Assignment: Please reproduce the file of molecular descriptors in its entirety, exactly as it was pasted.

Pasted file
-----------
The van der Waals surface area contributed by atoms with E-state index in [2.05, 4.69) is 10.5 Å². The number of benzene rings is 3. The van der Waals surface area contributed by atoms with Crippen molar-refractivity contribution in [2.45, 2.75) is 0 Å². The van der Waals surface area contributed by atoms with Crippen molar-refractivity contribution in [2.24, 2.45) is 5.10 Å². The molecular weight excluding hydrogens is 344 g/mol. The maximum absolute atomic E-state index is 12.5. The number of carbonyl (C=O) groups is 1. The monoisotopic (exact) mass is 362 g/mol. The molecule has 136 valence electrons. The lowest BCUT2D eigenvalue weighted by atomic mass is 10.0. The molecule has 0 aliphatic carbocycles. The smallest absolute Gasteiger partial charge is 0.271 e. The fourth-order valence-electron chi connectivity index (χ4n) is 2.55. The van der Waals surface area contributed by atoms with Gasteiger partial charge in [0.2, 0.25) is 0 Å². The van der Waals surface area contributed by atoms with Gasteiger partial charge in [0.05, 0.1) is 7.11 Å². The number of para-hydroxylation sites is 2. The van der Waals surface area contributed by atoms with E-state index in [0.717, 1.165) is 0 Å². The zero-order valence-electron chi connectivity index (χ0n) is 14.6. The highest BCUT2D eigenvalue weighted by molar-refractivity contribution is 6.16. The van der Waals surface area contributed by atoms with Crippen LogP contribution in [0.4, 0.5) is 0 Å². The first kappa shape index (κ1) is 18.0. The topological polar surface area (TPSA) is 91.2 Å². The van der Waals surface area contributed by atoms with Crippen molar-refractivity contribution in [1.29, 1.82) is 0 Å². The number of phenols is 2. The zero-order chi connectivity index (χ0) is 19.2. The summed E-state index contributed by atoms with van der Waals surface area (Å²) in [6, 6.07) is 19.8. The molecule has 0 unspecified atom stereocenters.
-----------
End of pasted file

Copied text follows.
The van der Waals surface area contributed by atoms with E-state index in [2.05, 4.69) is 10.5 Å². The number of benzene rings is 3. The van der Waals surface area contributed by atoms with Crippen molar-refractivity contribution in [2.45, 2.75) is 0 Å². The van der Waals surface area contributed by atoms with Crippen molar-refractivity contribution in [2.24, 2.45) is 5.10 Å². The molecular weight excluding hydrogens is 344 g/mol. The maximum absolute atomic E-state index is 12.5. The number of carbonyl (C=O) groups is 1. The monoisotopic (exact) mass is 362 g/mol. The molecule has 136 valence electrons. The lowest BCUT2D eigenvalue weighted by atomic mass is 10.0. The molecule has 0 aliphatic carbocycles. The smallest absolute Gasteiger partial charge is 0.271 e. The fourth-order valence-electron chi connectivity index (χ4n) is 2.55. The van der Waals surface area contributed by atoms with Gasteiger partial charge in [0.2, 0.25) is 0 Å². The van der Waals surface area contributed by atoms with Gasteiger partial charge in [0.05, 0.1) is 7.11 Å². The number of para-hydroxylation sites is 2. The van der Waals surface area contributed by atoms with E-state index in [0.717, 1.165) is 0 Å². The zero-order valence-electron chi connectivity index (χ0n) is 14.6. The highest BCUT2D eigenvalue weighted by molar-refractivity contribution is 6.16. The van der Waals surface area contributed by atoms with Crippen LogP contribution in [0.4, 0.5) is 0 Å². The first kappa shape index (κ1) is 18.0. The topological polar surface area (TPSA) is 91.2 Å². The van der Waals surface area contributed by atoms with Crippen molar-refractivity contribution in [1.29, 1.82) is 0 Å². The number of phenols is 2. The zero-order chi connectivity index (χ0) is 19.2. The summed E-state index contributed by atoms with van der Waals surface area (Å²) in [6, 6.07) is 19.8. The molecule has 0 unspecified atom stereocenters.